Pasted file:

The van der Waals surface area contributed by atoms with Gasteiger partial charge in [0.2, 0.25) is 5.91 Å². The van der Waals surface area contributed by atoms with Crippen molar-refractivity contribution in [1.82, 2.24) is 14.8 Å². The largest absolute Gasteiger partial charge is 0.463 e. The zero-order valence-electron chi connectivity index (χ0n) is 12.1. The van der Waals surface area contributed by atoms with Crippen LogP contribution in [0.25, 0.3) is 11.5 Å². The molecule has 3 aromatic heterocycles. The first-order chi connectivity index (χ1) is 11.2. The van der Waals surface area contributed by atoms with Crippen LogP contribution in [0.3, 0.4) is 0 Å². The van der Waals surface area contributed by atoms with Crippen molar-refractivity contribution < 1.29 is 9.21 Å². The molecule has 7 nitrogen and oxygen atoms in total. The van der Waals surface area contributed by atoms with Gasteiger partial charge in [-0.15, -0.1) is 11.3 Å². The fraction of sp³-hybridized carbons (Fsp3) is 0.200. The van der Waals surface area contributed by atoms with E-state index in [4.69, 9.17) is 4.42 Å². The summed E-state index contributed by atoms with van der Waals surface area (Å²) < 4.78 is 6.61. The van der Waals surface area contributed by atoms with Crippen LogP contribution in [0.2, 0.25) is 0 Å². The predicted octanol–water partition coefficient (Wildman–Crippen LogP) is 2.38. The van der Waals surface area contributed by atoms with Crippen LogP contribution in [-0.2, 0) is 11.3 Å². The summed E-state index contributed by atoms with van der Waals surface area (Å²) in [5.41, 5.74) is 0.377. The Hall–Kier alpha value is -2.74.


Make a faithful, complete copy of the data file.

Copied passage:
The van der Waals surface area contributed by atoms with Gasteiger partial charge in [0.2, 0.25) is 5.91 Å². The van der Waals surface area contributed by atoms with Crippen molar-refractivity contribution in [1.82, 2.24) is 14.8 Å². The largest absolute Gasteiger partial charge is 0.463 e. The zero-order valence-electron chi connectivity index (χ0n) is 12.1. The van der Waals surface area contributed by atoms with Crippen LogP contribution in [0.25, 0.3) is 11.5 Å². The molecule has 3 aromatic heterocycles. The first-order chi connectivity index (χ1) is 11.2. The van der Waals surface area contributed by atoms with Crippen LogP contribution in [0.3, 0.4) is 0 Å². The van der Waals surface area contributed by atoms with Crippen molar-refractivity contribution < 1.29 is 9.21 Å². The molecule has 7 nitrogen and oxygen atoms in total. The van der Waals surface area contributed by atoms with Gasteiger partial charge in [-0.15, -0.1) is 11.3 Å². The fraction of sp³-hybridized carbons (Fsp3) is 0.200. The van der Waals surface area contributed by atoms with E-state index in [4.69, 9.17) is 4.42 Å². The summed E-state index contributed by atoms with van der Waals surface area (Å²) < 4.78 is 6.61. The van der Waals surface area contributed by atoms with Crippen LogP contribution in [0.2, 0.25) is 0 Å². The predicted octanol–water partition coefficient (Wildman–Crippen LogP) is 2.38. The van der Waals surface area contributed by atoms with Crippen LogP contribution in [-0.2, 0) is 11.3 Å². The summed E-state index contributed by atoms with van der Waals surface area (Å²) in [5.41, 5.74) is 0.377. The Hall–Kier alpha value is -2.74.